ROGER FEDERER: I mean, it won't happen. So why the debate? (Smiling.) What are we, the players, to say anything? We know what happens when we say anything. It doesn't happen. (Smiling.)

I just think it's a fun debate to have, but there was no purpose behind it. I was asked, What would you change? And I just find it a pity that the World Tour Finals is not the best of five. And I do believe there is some key moments in the year where you could throw in the odd best of five. I'm not saying we should add, like, 25 finals to make those best of five. Maybe talking about maybe five to seven, eight. I have no idea. So just really a few.

And I think it will also help the young guys maybe a little bit to get maybe a chance play a few more best-of-five- set matches before going to the slam level, because I don't think the slams are going to ever change to best of three unless -- in 20 years, we don't know what's going on, and people are getting so sick and tired of watching five-hour battles, but before that happens, I think we will cut back on the long sets in the fifth, and there are other ways to cut back on time than probably cutting the best of five at the slams.

Q. I want to ask you a question that we asked everyone in Toronto last week, but obviously you weren't there, so I will ask you now. Daniel Nestor is retiring after hopefully playing Davis Cup in September. Wondering what kind of relationship you had with Daniel over the years and your thoughts on the legacy he's going to leave on the game?
ROGER FEDERER: That's a dangerous question, because a lot of guys will say different things about Danny. He ain't just a normal guy.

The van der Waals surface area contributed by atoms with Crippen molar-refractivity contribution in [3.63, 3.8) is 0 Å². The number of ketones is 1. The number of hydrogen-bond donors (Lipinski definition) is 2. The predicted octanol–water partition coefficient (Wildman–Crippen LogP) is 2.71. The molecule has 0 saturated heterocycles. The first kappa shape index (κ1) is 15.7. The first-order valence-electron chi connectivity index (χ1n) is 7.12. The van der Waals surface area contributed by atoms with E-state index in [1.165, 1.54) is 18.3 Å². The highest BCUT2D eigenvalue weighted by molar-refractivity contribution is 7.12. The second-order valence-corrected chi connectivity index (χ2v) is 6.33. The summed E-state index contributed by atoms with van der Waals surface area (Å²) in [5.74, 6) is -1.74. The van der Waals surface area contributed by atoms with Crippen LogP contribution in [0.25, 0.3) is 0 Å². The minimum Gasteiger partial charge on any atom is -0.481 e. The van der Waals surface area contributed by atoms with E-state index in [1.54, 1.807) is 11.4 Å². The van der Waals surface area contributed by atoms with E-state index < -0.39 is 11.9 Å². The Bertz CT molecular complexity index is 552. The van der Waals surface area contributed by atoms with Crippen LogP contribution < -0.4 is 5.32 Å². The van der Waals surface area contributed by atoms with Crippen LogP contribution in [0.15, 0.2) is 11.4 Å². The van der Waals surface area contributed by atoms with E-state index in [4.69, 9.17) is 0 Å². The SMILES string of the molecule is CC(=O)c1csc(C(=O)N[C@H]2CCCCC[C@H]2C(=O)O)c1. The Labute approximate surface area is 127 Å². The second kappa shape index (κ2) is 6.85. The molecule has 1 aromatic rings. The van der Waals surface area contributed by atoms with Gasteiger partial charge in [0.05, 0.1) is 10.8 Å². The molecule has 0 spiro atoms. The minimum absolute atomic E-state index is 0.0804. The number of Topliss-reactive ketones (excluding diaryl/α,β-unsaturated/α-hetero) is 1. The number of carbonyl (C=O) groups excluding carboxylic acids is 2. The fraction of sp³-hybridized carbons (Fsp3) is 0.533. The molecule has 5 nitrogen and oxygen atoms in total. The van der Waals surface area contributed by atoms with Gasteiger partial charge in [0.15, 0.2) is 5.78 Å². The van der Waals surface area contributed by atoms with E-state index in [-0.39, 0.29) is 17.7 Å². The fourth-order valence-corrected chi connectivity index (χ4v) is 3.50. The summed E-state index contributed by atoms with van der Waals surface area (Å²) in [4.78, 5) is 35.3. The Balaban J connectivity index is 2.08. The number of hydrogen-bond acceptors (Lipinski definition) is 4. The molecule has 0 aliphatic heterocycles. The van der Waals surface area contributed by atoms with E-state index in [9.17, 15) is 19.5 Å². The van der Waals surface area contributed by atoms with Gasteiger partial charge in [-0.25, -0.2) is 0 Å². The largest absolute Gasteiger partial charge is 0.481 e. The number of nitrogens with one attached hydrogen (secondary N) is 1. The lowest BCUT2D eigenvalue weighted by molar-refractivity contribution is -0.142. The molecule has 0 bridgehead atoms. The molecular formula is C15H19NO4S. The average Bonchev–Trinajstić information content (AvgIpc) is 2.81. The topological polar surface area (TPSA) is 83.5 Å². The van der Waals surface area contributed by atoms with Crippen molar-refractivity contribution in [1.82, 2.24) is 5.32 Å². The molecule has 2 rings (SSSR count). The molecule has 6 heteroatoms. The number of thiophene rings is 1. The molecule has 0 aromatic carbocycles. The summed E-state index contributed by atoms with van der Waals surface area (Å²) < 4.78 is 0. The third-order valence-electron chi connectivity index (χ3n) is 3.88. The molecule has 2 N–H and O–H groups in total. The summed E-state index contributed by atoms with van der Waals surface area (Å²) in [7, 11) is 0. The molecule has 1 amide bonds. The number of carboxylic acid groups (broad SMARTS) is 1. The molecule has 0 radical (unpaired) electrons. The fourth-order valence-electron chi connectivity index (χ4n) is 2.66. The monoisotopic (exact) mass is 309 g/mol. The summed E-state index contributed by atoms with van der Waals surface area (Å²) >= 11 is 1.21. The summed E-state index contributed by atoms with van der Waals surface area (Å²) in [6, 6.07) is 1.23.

Q. We have heard a lot.
ROGER FEDERER: Exactly. I get along very well with Danny. I think we're one of the loudest guys in the locker room, believe it or not, so we always had a lot of fun for the last 20 years, you know, commentating on matches or having banter in the locker room.

So I'm happy to see him go, not in a good way or a bad way. I'm just happy for him to take that next step because it should be an exciting one for him, and he should be very proud of everything he's achieved throughout his career.

Q. You were having a great time hitting the balls out. You showed some sense of humor. Going back to the Match For Africa video, promo with you and Rafa, are you that big of a cutup? Is that normal for you? Are you that funny of a guy?
ROGER FEDERER: I don't know. I think I am a fun guy to be with, yes (smiling). I don't know. Maybe other guys will say differently. But I'm very positive always, you know. I don't wake up and I'm never grumpy, to be honest. So I hope that makes me a pretty good husband and a pretty good person to be around and a good teammate and all that stuff.

Of course there is days I'm also a bit more tired, but I like to have a good time, and I'm happy I'm getting along very well with all the players, you know. I'm looking forward to the Laver Cup where we're going to be all on the same team, spend some time with Novak, as well, which I haven't spent that much time with, so I'm looking forward to that, for instance. Spending a week last year at the Laver Cup with Rafa was very cool, because we spent so much time in the locker room together and sometimes also facing each other.

I think that's what's kept a lot of guys on tour is the good camaraderie we showed to one another, and I think maybe Rafa and myself have maybe led the way a little bit, you know, from the times when I came in the locker room. There was fun moments but there was also serious moments, you know. But I had the generation before me, the likes of Moya and Henman and other, Rafter and Kuerten. They were wonderful for the game and they would make you feel extremely welcome on the tour, and I'm extremely grateful to those guys.

Like we spoke about Nestor, having guys like that in the locker room I think is really important for shaping your character, as well. So I think there is a lot of great guys, actually, maybe more than you think.